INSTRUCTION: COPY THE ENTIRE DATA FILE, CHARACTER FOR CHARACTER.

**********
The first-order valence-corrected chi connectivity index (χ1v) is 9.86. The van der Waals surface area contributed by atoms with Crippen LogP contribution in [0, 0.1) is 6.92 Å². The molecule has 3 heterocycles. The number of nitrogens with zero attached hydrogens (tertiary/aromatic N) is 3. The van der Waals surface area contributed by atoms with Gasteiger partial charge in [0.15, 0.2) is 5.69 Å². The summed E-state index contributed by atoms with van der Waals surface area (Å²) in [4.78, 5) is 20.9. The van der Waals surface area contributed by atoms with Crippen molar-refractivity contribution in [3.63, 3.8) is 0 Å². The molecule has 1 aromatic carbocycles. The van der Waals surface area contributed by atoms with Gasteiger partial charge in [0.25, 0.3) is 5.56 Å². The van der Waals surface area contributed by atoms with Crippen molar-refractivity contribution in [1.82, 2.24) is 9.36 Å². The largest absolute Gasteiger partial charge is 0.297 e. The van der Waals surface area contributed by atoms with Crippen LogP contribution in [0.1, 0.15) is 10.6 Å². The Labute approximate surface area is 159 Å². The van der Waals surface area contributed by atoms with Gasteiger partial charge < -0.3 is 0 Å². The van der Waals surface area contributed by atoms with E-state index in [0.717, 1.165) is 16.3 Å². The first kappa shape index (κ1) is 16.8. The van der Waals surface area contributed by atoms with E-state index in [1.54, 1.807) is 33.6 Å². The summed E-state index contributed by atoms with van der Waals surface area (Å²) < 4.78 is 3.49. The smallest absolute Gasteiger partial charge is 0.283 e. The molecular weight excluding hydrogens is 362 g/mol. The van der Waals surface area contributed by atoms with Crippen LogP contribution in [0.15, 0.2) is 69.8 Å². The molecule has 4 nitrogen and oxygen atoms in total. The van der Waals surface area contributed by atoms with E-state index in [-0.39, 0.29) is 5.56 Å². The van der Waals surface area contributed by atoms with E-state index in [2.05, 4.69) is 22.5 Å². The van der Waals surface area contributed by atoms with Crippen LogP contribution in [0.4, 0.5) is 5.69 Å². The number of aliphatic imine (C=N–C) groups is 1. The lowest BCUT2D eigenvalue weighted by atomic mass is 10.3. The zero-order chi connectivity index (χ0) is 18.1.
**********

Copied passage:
The first-order valence-corrected chi connectivity index (χ1v) is 9.86. The van der Waals surface area contributed by atoms with Crippen LogP contribution in [0, 0.1) is 6.92 Å². The molecule has 3 heterocycles. The number of nitrogens with zero attached hydrogens (tertiary/aromatic N) is 3. The van der Waals surface area contributed by atoms with Gasteiger partial charge in [0.15, 0.2) is 5.69 Å². The summed E-state index contributed by atoms with van der Waals surface area (Å²) in [4.78, 5) is 20.9. The van der Waals surface area contributed by atoms with Crippen molar-refractivity contribution in [3.63, 3.8) is 0 Å². The molecule has 1 aromatic carbocycles. The van der Waals surface area contributed by atoms with Gasteiger partial charge in [0.25, 0.3) is 5.56 Å². The van der Waals surface area contributed by atoms with Crippen molar-refractivity contribution in [1.82, 2.24) is 9.36 Å². The largest absolute Gasteiger partial charge is 0.297 e. The van der Waals surface area contributed by atoms with Crippen LogP contribution in [0.1, 0.15) is 10.6 Å². The Labute approximate surface area is 159 Å². The van der Waals surface area contributed by atoms with Gasteiger partial charge < -0.3 is 0 Å². The van der Waals surface area contributed by atoms with E-state index in [0.717, 1.165) is 16.3 Å². The first kappa shape index (κ1) is 16.8. The van der Waals surface area contributed by atoms with E-state index in [1.54, 1.807) is 33.6 Å². The summed E-state index contributed by atoms with van der Waals surface area (Å²) < 4.78 is 3.49. The smallest absolute Gasteiger partial charge is 0.283 e. The molecular weight excluding hydrogens is 362 g/mol. The van der Waals surface area contributed by atoms with Crippen LogP contribution in [0.15, 0.2) is 69.8 Å². The molecule has 4 nitrogen and oxygen atoms in total. The van der Waals surface area contributed by atoms with E-state index in [-0.39, 0.29) is 5.56 Å². The van der Waals surface area contributed by atoms with E-state index in [2.05, 4.69) is 22.5 Å². The van der Waals surface area contributed by atoms with Crippen LogP contribution in [0.4, 0.5) is 5.69 Å². The number of aliphatic imine (C=N–C) groups is 1. The lowest BCUT2D eigenvalue weighted by atomic mass is 10.3. The zero-order chi connectivity index (χ0) is 18.1.